We would like to thank ZOTAC for providing us with a review sample of their ZOTAC GAMING GeForce RTX 2070 Mini. Without their generosity, this graphics card review would not be possible.
Fresh off the heels of our NVIDIA 2080 Ti review, ZOTAC has provided us with their ZOTAC GAMING GeForce RTX 2070 Mini. This GPU is perfect for those who don’t need as much horsepower, are using something like an HDPlex PSU, desire a short(er) length GPU, or perhaps want to buy something with a much better price to performance ratio.
Let’s see what we’re working with here:
Table of Contents
|GPU series||NVIDIA GeForce GTX 20 Series|
|GPU||GeForce GTX 2070|
|Architecture||Turing TU106 (TU106-400A-A1)|
|Video Memory||8GB GDDR6|
|Memory Bus||448.0 GB/s, 256-bit|
|Engine Clock||Base: 1410 MHz
Boost: 1620 MHz
|Memory Clock||14 GHz / 14,000MHz / 14Gbps|
|Display Outputs||1x DVI-D
3 x DisplayPort 1.4 (3840×[email protected])
1 x HDMI 2.0b (3840×[email protected])
|HDCP Support||Yes (HDCP 2.2)|
|Multi Display Capability||Quad Display|
|Recommended Power Supply||550W|
|Power Input||1x 8 pin|
|API Support||DirectX 12 / 12.1
|Cooling||Dual Fan (90mm, 100mm)|
|Card Length||8.3in /211mm|
|Card Width||Dual-Slot – 1.61in / 41mm|
|Card Height||5.08in / 129mm|
|Accessories||DP to DVI adapter
|Warranty||2 years / 3 years with registration|
Packaging and Contents
ZOTAC’s packaging includes their trademark black and yellow color scheme but also NVIDIA’s new RTX branding. This sample was provided to us as a loaner so not all the contents match retail. The sample we received used a universal high density foam interior and the GPU was included inside a preopened static bag. As a result, the typical internal packaging reveal is being excluded from this review.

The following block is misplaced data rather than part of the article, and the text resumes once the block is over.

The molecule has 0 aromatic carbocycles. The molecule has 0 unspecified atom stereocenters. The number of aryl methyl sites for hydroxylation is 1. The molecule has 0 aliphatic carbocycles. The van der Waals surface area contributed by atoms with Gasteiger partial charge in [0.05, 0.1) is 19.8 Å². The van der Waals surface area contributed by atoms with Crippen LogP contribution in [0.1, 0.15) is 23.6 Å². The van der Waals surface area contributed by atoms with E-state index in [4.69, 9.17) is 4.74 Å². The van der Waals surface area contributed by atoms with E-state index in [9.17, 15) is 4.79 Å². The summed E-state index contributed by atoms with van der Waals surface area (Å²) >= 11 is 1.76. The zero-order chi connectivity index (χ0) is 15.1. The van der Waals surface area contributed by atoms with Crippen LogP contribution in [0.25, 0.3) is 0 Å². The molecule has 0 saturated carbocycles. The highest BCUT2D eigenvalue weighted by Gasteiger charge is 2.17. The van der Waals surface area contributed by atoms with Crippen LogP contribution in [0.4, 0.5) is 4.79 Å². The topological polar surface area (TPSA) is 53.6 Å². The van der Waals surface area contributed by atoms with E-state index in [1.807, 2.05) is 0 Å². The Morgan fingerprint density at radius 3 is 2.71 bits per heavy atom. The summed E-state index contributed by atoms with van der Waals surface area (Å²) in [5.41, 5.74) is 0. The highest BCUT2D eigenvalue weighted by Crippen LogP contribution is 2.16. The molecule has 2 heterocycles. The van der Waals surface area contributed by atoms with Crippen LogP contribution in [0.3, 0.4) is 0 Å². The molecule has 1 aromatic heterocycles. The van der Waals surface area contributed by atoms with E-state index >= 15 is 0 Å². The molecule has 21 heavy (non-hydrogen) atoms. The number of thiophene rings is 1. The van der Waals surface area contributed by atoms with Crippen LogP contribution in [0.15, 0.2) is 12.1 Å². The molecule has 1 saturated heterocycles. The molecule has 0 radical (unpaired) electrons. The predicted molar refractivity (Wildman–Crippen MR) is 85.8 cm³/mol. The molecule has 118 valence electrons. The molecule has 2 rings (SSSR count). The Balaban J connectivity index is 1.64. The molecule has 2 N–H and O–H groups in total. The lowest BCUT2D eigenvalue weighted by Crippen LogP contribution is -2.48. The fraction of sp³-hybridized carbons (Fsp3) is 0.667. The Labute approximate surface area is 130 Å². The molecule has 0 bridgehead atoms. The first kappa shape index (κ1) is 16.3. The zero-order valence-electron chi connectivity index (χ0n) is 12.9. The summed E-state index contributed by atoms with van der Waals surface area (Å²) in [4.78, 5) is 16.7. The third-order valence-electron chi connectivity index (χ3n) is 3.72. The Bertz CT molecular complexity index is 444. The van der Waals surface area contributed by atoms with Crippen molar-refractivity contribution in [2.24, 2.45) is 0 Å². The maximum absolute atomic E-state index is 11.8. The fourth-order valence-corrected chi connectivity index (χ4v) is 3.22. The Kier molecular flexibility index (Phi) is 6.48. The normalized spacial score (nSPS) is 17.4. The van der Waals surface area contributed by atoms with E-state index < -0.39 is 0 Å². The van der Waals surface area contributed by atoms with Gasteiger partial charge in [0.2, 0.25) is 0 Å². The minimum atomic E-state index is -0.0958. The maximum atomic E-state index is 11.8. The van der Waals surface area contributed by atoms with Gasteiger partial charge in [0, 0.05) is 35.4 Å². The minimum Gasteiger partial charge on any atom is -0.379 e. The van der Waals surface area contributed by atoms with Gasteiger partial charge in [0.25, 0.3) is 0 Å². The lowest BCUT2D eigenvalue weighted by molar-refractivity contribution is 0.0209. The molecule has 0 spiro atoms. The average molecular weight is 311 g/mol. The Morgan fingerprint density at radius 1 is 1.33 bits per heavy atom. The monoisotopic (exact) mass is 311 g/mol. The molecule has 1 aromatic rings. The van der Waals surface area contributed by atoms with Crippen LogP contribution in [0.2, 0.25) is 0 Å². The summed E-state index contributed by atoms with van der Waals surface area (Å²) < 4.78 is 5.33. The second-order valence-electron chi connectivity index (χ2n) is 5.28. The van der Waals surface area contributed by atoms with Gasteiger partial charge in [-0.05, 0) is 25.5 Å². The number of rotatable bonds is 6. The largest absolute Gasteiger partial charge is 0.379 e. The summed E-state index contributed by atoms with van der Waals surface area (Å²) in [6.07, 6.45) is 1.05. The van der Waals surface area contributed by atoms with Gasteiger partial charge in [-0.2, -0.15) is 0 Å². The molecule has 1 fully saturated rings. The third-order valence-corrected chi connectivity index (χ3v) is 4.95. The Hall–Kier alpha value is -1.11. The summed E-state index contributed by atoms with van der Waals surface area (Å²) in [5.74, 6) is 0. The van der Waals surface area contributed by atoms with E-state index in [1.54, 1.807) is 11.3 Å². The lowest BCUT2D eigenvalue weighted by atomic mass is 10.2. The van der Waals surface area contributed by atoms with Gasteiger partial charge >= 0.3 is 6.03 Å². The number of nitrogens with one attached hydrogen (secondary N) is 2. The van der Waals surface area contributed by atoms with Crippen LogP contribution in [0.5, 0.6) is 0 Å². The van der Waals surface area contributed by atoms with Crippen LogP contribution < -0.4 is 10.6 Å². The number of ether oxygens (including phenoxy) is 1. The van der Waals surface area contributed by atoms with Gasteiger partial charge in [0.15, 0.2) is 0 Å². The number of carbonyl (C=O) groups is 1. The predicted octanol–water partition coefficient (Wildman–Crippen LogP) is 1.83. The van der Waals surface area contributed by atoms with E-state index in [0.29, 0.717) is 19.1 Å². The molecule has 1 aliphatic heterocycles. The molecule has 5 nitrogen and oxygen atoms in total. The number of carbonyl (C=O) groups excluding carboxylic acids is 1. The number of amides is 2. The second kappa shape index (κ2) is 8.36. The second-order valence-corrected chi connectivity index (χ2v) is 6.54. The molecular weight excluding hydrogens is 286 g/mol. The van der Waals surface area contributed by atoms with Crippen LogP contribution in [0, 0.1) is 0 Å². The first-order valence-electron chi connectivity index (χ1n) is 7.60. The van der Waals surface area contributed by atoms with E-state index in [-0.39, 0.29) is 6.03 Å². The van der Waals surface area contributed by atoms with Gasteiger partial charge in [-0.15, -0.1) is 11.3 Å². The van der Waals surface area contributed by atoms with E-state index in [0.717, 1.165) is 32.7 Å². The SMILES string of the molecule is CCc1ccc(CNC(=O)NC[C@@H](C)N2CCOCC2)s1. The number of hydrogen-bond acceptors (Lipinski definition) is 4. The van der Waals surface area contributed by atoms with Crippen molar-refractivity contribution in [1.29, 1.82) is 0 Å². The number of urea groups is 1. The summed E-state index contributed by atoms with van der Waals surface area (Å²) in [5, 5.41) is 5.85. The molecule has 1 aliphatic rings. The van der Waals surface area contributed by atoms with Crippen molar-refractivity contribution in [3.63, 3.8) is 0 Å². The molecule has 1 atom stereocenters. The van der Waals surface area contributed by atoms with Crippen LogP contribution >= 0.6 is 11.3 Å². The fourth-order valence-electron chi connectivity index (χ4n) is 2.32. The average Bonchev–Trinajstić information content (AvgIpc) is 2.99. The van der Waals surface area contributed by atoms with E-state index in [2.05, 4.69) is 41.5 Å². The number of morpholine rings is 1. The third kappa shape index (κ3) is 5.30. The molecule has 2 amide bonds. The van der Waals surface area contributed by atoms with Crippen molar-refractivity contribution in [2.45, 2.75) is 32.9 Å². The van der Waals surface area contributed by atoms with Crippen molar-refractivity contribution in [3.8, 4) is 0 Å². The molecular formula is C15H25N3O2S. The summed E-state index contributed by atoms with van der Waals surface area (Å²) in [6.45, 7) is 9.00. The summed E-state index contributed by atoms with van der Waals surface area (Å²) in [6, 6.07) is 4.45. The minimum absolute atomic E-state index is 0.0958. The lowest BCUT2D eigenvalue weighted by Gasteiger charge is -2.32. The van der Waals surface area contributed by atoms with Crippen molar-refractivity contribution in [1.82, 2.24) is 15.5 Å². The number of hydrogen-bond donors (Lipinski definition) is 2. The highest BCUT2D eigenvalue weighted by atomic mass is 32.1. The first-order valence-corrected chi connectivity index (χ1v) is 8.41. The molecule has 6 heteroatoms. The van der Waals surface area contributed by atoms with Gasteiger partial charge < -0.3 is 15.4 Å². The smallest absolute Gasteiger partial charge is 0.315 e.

Inside is a simple envelope but the presentation is pretty appealing if I do say so myself.
This envelope contains their Quick Installation Guide and request that you download the latest NVIDIA drivers.
The graphics card itself features matte black plastic shroud that’s reminiscent of a stealth-bomber. It’s very similar to the shroud used on the 1080 mini that we reviewed here.
Also like ZOTAC’s 1080 mini, the left fan is a 90mm 9-blade fan that is designed for higher static pressure. The right fan is a 100mm 9-blade fan that is designed for a higher volume of airflow.
We had to promise a quick turnaround on this card so I wasn’t able to perform a proper teardown but I wouldn’t be surprised if they are the same fans from the 1080mini -and that’s not a bad thing.
Unlike the 1080 mini that just used a simple backplate, the ZOTAC GAMING GeForce RTX 2070 Mini uses a wraparound backplate to help dissipate the heat.
I was unbelievably happy to see that this time around, the 8-pin power connector is now recessed. We specifically requested that in our last review and we were very pleased to see it.
The finish on the backplate feels has a grainy feel to it and it was scratch resistant to a few gentle run-ins with a screwdriver.
Just like the 1080 before it, this card also features 5x6mm heatpipes to evenly distribute heat generated by the GPU.